Family Christian Stores Chain Files for Bankruptcy

In a news release, Family Christian Stores announced it has filed for bankruptcy under Chapter 11 of the U.S. Bankruptcy Code. They have 250 stores and 4.000 employees.

Family Christian Stores was purchased in 2012 by three businessmen, Rick Jackson, Mike Kendrick and Larry Powell, and they donated to Family Christian Ministries, a not-for-profit 501(c)(3) organization.  The three men retain control Family Christian Stores since Jackson is the president of the nonprofit and the other two men are directors of it according to the most recent IRS Form 990 disclosure.

Questions Emerge

Family Christian Stores does not expect to close any stores or lay off any employees, but their plan nevertheless raises questions. All companies and organizations must have more income than expenses, so the fact the bookstore chain was owned by a nonprofit is a problem. If Family Christian Stores was not turning a profit, it means that Family Christian Ministries did not receive money for Christian outreach as promised to bookstore customers. If the nonprofit received funds, it was at the expense of Family Christian Stores creditors.

If Family Christian Ministries owned the bookstore chain, there is a question about why it has not been dissolved in accordance to IRS regulations. To avoid that, it appears that the failed company will be sold to a new organization with the same leadership. A newly formed subsidiary of Family Christian Ministries will serve as the lead bidder for a Section 363 sale process, according to information supplied by Family Christian Stores.

The new entity will maintain operation of Family Christian Stores 266 stores in 36 states and its bookselling website, www.familychristian.com.

Bankruptcy a Result of Prayerful Consideration

Chuck Bengochea,  CEO of Family Christian Stores, said “We have carefully and prayerfully considered every option. This action allows us to stay in business and continue to serve our customers, our associates, our vendors and charities around the world.” Bengochea has no experience in the bookselling industry; he assumed his present role in June, 2014 after serving as the CEO of The Original Honeybaked Ham Company of Georgia.

It seems that creditors may take a big hit from this prayerful consideration. According to Publishers Weekly, Family Christian Stores owes $7.5 million to the Zondervan and Thomas Nelson divisions of HarperCollins, $1.7 million to Tyndale House, $516,414 to B&H Publishing Group, $537,374 to Faithwords and $572,002 to Barbour Publishing. Spring Arbor, a book distribution company owned by Ingram, is owed $689,533.

While Family Christian Stores was losing all that money, former CEO Earl Bartow was collecting an annual salary of $501,429 plus other compensation of $51,427 according to IRS filings.  The other seven members of the management team collected over $1.3 million in salary plus nearly a quarter of a million dollars in other compensation annually.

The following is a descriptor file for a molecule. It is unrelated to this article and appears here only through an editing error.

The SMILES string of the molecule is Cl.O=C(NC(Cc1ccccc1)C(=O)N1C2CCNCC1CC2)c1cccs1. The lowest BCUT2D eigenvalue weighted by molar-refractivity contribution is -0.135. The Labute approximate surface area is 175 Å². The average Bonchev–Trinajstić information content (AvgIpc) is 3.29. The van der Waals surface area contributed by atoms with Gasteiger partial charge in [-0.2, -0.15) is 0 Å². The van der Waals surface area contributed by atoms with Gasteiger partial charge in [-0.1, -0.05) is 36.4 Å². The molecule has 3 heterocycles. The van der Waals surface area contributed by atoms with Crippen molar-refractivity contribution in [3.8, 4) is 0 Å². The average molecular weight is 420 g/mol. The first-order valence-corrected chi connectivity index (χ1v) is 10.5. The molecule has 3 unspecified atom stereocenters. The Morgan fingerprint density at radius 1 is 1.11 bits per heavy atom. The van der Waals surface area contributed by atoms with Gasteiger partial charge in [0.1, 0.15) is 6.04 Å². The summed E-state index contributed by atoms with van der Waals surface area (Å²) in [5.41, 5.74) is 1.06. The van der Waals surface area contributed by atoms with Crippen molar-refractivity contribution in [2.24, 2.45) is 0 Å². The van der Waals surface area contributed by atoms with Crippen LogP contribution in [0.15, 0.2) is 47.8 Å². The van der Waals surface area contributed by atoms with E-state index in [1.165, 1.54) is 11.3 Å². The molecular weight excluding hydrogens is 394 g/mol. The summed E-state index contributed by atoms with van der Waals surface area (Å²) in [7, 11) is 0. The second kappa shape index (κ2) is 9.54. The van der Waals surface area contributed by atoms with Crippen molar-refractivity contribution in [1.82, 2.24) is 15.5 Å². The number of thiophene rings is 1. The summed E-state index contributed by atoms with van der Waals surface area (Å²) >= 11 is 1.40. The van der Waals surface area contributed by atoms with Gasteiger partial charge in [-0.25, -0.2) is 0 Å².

UPDATE:  Publishers Weekly reported that it was revealed at the bankruptcy hearing held on February 17,2015 that Family Christian Stores owes $100 million. $58 is secured debt, and the other $40 million is unsecured debt. Unsecured creditors are unlikely to get their money back or may have to settle for pennies on the dollar.

The secured debtors are Credit Suisse ($34 million) and FC Special Funding ($24 million). The quirk in that the person behind FC Special Funding is Rick Jackson, the same person who donated the bookselling chain to Family Christian Ministries and is allegedly set to buy it back after the bankruptcy. That means Jackson will receive $24 million as a result of the bankruptcy and others will be left empty-handed.

Jackson was represented at the hearing by Todd Meyers of the firm Kilpatrick Townsend, based in Atlanta, according to Publishers Weekly. He said. “My client [Jackson] wants to wear the white hat here,” but some observers think that is impossible under the circumstances. Publishers Weekly said, “One point raised during the six-hour hearing before Judge John T. Gregg was the ‘significant issue of transparency,’ according to Credit Suisse bankruptcy attorney Jennifer Hagle.”

Business as Usual

According to Family Christian Stores, business will continue as usual after the bankruptcy. The same leadership will acquire the company and continue to run it under the same nonprofit banner. Bengochea said, “Our customers will not see any change in operations during this process. After the court approves the sale, we can begin to reinvest in our stores and bring our customers products and services that will help us better fulfill our mission.”

Family Christian Ministries also owns two other companies through their nonprofit organization, iDisciple, a website, and Giving Films, a movie production company. These two companies are not part of the bankruptcy and will continue to operate independently of Family Christian Stores the company said.

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